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Circle Game
October 1997 Article

Contact to Greg Moran

Mortal Tennis/Circle Game Archive

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Circle Game By Greg Moran


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Greg Moran

Tired of the same interclub, local and club sponsored matches? Do you feel as if you're not improving and find yourself looking for excuses not to play? If the answer to either of these questions is yes, what you need is a new challenge and here it is --- take the next step up the tennis ladder and enter a "REAL" tournament, a USTA sanctioned event.

Competing in a sanctioned tournament will give you the chance to see new faces across the net and, for the player who has become bored with the game and disillusioned by their lack of progress, the tournament atmosphere can provide just the injection of enthusiasm needed.


The first step in competing in a sanctioned tournament is to obtain a tournament schedule. There is a good possibility that your club will have one posted in their lobby, if not, you can have one sent to you by calling the United States Tennis Association located in White Plains, N.Y. The phone number is (914) 696-7000.

Once you have the schedule, your must decide which level of tournament you wish to enter. First there is the "Open" division and if you choose to compete in this division you will have your work cut out for you. The draw will most likely be filled with teaching pros, college or ex-college players, highly ranked juniors, or even an occasional lower ranked touring pro who is in the area and looking for a bit of practice. This division is very tough!

After the "Open" division there are NTRP rated tournaments. These generally begin for players with an NTRP rating of 3.0 up to 5.0 with most club players falling into the 3.0 to 4.5 categories. If you do not know where you would fall within these categories, ask your pro for guidance.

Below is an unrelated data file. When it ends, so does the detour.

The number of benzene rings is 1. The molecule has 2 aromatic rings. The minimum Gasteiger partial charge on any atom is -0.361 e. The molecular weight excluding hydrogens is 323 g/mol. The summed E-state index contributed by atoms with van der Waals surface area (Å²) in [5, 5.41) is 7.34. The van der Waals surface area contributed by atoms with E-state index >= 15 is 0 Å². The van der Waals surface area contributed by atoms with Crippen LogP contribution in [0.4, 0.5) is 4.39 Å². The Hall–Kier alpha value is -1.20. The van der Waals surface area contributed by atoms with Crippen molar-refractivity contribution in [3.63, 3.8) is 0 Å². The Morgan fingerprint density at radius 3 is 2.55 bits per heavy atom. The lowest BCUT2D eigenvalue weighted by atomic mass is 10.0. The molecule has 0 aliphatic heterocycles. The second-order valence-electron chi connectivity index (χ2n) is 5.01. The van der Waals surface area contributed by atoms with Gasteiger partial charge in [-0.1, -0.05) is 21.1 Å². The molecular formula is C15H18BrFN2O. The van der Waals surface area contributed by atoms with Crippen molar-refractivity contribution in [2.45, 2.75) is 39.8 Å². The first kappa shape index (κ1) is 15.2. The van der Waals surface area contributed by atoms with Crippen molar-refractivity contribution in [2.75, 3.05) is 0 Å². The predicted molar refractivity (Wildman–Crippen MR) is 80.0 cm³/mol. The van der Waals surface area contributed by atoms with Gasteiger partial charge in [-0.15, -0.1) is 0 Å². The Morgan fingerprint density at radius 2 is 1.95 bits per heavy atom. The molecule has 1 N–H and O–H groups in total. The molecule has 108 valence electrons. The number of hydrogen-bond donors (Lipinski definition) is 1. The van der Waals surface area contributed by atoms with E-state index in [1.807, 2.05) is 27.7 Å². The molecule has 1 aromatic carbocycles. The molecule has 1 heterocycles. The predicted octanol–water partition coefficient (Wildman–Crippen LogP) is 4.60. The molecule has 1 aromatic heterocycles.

Finally, if you are approaching your 35th birthday you may want to consider Junior Vet tournaments for players 35 and over. These tournaments are age group events and usually are broken down into five year increments beginning with 35 and over all the way up to 90 and over.

As you can see, there are quite a few options and again, your club pro can point in the right direction.

Your next step is to look through the schedule and find an event that is convenient both in time and location. I would suggest choosing a tournament relatively close to you. This cuts down on travel and also makes it easier for any family and friends who may wish to support your effort.

After you have chosen your tournament and circled the date on your calendar, you must then call the club hosting the event and request that they send you an entry form. When you receive it, notice the entry deadline and be sure to get your completed form in the mail with plenty of time to spare. Also notice how far away the tournament is and, if necessary, make arrangements for accommodations. There should also be directions to the tournament on the entry, so copy them down.

The entry will ask you for your USTA #. All players competing in sanctioned tournaments must be a member of the United States Tennis Association. If you are not a member you can usually join the USTA at the tournament for a nominal fee, be sure to ask.

The entry should also tell you what surface the tournament is on. Take note of this and then make every effort to practice on a similar surface during the weeks leading up to your debut.

You will probably be instructed to call the club hosting the tournament a few days prior to the event in order to get your starting time. When doing this it is a good idea to confirm your directions.

Also, ask how many matches are being played each day and how many there are in the draw so you can be sure to bring enough change of clothes should you happen to go all the way to the finals. Don't laugh -- it may happen.

It would be a good idea at this time to find out if there are practice courts available to the players as you will want to warm up before your match. If the answer is no, be sure to warm up before you leave for the tournament.


If your tournament is a far enough distance that you will be spending the night plan on bringing at least two bags. One to take on the court and another for your extra and off-court clothes.

You should plan on bringing the following for your on-court needs:

  1. At least two rackets, relatively newly strung as well as a couple of sets of extra strings just in case.
  2. A warm-up suit and/or sweater.
  3. An extra pair of shoes.
  4. Enough change of clothing to carry you through the finals. Also bring a couple of extra shirts and socks. You may want to change both during the course of your match.